Nothing disclosed or provided by the Defendants' [sic] informed Plaintiff that the enterprise included in its prime category loans with FICO scores below 620. Nor did the Defendants inform Plaintiff that the "prime non-conforming" category included loan products with increasing amounts of credit risk . . . . Finally, the Defendants did not disclose that enterprise's riskiest loan product, the Pay-Option ARM, was classified as a "prime loan."
Id. ¶¶ 160-62.
Plaintiff's intentional concealment claim contains the following allegations:
The Defendants misled borrowers, potential borrowers and investors by failing to disclose substantial negative information regarding the Defendants' loan products, including:
1. The increasingly lax underwriting guidelines used by the enterprise in originating loans;
2. The enterprise's pursuit of a "matching strategy" in which it matched the terms of any loan being offered in the market, even loans offered by primarily subprime originators;
3. The high percentage of loans it originated that were outside its own already widened underwriting guidelines due to loans made as exceptions to guidelines;
4. The enterprise's definition of "prime" loans included loans made to borrowers with FICO scores well below any industry standard definition of prime credit quality;
5. The high percentage of the enterprise's subprime originations that had a loan to value ratio of 100%; and
6. The enterprises' subprime loans had significant additional risk factors, beyond the subprime credit history of the borrower, associated with increased default rates, including reduced documentation, stated income, piggyback second liens, and LTVs in excess of 95%.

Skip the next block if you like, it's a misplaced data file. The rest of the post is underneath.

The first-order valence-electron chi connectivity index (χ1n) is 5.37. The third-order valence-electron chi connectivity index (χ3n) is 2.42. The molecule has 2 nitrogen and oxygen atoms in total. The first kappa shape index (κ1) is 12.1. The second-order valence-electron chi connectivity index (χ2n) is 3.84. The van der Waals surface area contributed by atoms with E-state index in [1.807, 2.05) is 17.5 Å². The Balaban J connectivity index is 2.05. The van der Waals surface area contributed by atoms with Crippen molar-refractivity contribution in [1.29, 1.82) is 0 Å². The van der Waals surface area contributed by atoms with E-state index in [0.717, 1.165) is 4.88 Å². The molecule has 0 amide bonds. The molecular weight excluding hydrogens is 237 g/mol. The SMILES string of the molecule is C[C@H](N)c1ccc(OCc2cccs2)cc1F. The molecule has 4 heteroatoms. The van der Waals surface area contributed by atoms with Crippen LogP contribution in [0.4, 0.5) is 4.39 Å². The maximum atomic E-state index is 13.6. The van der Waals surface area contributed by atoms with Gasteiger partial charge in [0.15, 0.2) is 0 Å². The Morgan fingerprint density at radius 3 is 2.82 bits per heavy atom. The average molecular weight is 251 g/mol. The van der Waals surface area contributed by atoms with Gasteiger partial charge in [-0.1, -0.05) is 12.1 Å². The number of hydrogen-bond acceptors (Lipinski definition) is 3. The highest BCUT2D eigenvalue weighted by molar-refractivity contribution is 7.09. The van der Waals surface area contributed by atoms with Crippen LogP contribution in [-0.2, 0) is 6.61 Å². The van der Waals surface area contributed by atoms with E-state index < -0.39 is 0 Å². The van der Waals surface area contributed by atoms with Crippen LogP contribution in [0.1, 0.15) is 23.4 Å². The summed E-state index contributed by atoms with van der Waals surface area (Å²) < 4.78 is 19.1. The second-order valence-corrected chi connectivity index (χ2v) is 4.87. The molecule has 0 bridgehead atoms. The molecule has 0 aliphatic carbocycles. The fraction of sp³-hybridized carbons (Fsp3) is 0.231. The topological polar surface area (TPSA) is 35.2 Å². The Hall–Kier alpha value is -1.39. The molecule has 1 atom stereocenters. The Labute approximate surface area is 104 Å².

Id. ¶ 188.
Plaintiff's "averments of fraud" do not provide the specificity required by Rule 9(b) since they lack sufficient detail concerning the time, date, and place of the alleged misrepresentations and non-disclosures, and the identity of the individuals who made them. See Kearns v. Ford Motor Co., 567 F.3d 1120, 1125-27 (9th Cir. 2009) (holding that allegations concerning false representations and non-disclosures "are grounded in fraud" and are subject to Rule 9(b)). Further, the majority of Plaintiff's allegations fail to distinguish among the Defendants. Therefore, this portion of the motion is granted, and Plaintiff's fraud by intentional misrepresentation, fraud by concealment, and deceit claims are dismissed.
F. Predatory Lending Claim
Defendants also argue that Plaintiff's predatory lending claim, which is "based on Cal. Fin. Code [section] 4973(f)(1)[,] is barred by the one-year statute of limitations." Id. 5:8-10. Section 4973(f)(1) prescribes: "A person who originates covered loans shall not make or arrange a covered loan unless at the time the loan is consummated, the person reasonably believes the consumer . . . will be able to make the scheduled payments . . . ." Cal. Fin. Code § 4973(f)(1). "California Code of Civil Procedure § 340 provides a one-year limitation period for statutes such as . . . § 4973 . . . that do not prescribe a different period." DeLeon v. Wells Fargo Bank, N.A., 729 F. Supp. 2d 1119, 1128 (N.D. Cal. 2010). Since "[t]he instant action was filed on [June 21, 2011], more than [four] years after the . . . loan was consummated[,]" Plaintiff's predatory lending claim is dismissed. Id.
G. Quiet Title